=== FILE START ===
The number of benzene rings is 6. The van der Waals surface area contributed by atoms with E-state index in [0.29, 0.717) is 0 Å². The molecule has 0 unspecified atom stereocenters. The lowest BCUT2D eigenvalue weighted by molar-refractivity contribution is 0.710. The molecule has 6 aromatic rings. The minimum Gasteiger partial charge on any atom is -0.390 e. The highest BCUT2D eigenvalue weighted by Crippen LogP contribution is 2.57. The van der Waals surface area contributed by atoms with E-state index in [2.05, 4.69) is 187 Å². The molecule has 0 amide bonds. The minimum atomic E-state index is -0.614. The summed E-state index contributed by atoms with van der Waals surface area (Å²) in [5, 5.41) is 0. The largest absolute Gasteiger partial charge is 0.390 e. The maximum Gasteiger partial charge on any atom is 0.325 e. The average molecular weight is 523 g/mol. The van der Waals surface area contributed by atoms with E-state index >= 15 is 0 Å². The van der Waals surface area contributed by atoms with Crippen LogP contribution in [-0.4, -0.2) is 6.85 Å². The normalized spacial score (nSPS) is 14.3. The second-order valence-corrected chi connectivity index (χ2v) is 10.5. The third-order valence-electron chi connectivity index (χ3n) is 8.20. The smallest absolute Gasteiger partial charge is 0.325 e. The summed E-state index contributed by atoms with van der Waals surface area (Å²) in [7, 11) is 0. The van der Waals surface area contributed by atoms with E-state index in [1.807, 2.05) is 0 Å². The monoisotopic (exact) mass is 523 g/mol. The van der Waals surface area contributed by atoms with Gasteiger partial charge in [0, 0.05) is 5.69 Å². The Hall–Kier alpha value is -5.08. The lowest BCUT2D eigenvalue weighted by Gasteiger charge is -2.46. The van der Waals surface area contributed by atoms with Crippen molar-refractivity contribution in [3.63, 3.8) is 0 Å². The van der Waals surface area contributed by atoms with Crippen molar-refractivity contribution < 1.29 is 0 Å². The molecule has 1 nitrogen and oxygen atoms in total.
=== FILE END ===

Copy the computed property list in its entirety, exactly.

The number of benzene rings is 6. The van der Waals surface area contributed by atoms with E-state index in [0.29, 0.717) is 0 Å². The molecule has 0 unspecified atom stereocenters. The lowest BCUT2D eigenvalue weighted by molar-refractivity contribution is 0.710. The molecule has 6 aromatic rings. The minimum Gasteiger partial charge on any atom is -0.390 e. The highest BCUT2D eigenvalue weighted by Crippen LogP contribution is 2.57. The van der Waals surface area contributed by atoms with E-state index in [2.05, 4.69) is 187 Å². The molecule has 0 amide bonds. The minimum atomic E-state index is -0.614. The summed E-state index contributed by atoms with van der Waals surface area (Å²) in [5, 5.41) is 0. The largest absolute Gasteiger partial charge is 0.390 e. The maximum Gasteiger partial charge on any atom is 0.325 e. The average molecular weight is 523 g/mol. The van der Waals surface area contributed by atoms with E-state index >= 15 is 0 Å². The van der Waals surface area contributed by atoms with Crippen LogP contribution in [-0.4, -0.2) is 6.85 Å². The normalized spacial score (nSPS) is 14.3. The second-order valence-corrected chi connectivity index (χ2v) is 10.5. The third-order valence-electron chi connectivity index (χ3n) is 8.20. The smallest absolute Gasteiger partial charge is 0.325 e. The summed E-state index contributed by atoms with van der Waals surface area (Å²) in [7, 11) is 0. The van der Waals surface area contributed by atoms with E-state index in [1.807, 2.05) is 0 Å². The monoisotopic (exact) mass is 523 g/mol. The van der Waals surface area contributed by atoms with Gasteiger partial charge in [0, 0.05) is 5.69 Å². The Hall–Kier alpha value is -5.08. The lowest BCUT2D eigenvalue weighted by Gasteiger charge is -2.46. The van der Waals surface area contributed by atoms with Crippen molar-refractivity contribution in [3.63, 3.8) is 0 Å². The van der Waals surface area contributed by atoms with Crippen molar-refractivity contribution < 1.29 is 0 Å². The molecule has 1 nitrogen and oxygen atoms in total.